The Registration Data Accuracy Scoping Team call will take place on Thursday, 31 March 2022 at 14:00 UTC for 90 minutes.
For other places see: https://tinyurl.com/mr2usskt
- Welcome & Chair Updates (5 minutes)
- Commence deep dive of Gap Analysis Data Collection Proposals (60 minutes)(see https://docs.google.com/document/d/1sScP8MwgDCg4yvFNAYwQVql7DQob60vX/edit[docs.google.com])
- Proposal A – Survey Registrars
- Proposal B – Third Party Assessment (if time allows)
- Proposal D – ICANN org Registrar Audit (if time allows)
- Proposal E – Review of Accuracy Complaints (if time allows)
- Confirm next steps
- Accuracy description of current requirements and enforcements (15 minutes)
- Review input received on proposed description of current accuracy requirements and enforcement (see https://docs.google.com/document/d/1e5rUm-AFFDgNOU3OcT7ABu4InGwPiUyb/edit [docs.google.com])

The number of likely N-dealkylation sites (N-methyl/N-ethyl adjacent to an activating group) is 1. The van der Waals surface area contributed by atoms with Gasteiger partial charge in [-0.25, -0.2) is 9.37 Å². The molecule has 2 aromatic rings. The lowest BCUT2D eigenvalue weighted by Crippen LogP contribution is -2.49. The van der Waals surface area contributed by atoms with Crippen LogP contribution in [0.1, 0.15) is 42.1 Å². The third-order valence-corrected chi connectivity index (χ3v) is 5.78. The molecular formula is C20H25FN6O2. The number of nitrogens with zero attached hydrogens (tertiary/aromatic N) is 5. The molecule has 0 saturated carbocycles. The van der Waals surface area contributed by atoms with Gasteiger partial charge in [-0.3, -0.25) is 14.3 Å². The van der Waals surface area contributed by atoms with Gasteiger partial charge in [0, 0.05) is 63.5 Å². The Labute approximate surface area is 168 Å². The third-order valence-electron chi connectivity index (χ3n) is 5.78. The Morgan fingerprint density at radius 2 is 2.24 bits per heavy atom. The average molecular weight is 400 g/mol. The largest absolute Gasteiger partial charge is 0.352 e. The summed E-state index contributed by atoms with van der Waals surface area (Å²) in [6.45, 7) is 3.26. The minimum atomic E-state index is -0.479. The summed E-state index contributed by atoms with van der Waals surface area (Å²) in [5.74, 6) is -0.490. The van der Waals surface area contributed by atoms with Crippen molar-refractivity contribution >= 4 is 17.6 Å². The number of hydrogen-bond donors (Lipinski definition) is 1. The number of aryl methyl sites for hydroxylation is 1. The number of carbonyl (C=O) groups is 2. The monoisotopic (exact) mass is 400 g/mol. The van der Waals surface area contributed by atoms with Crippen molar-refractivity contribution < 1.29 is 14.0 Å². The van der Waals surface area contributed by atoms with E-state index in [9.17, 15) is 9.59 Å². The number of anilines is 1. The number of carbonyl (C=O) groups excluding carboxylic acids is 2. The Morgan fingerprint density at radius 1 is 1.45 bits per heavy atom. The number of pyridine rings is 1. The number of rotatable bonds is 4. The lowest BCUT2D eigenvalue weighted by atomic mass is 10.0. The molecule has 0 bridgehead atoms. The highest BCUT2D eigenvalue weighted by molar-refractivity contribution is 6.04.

- Confirm next steps
- Confirm action items & next meeting (Thursday 7 April at 14.00 UTC)
Apologies: Lori Schulman, Steve Crocker, Becky Burr
GNSO transcripts are located on the GNSO Calendar
Notes/ Action Items
- Scoping Team to continue the deep dive review of the Gap Analysis Proposals (beginning on p. 8 ofGoogle Doc [docs.google.com]) to identify relevant mitigation to noted downsides and next steps (by whom, by when, other considerations). Please populate additional thoughts to discuss during the next meeting by Wednesday, 6 April 2022.
- Michael to confirm to the list if/how to proceed with a small team to work out more details for Proposal A (registrar survey) by Monday, 4 April.
- Scoping Team Members to review the description of current accuracy requirements and enforcement, particularly the new updates, and try to resolve outstanding issues on list among the interested members/conflicting opinions. Deadline for updates is COB Wednesday, 6 April 2022.
- STILL OUTSTANDING: IPC Reps: please respond to the comments directed to you in Proposal H in theGap Analysis Doc [docs.google.com].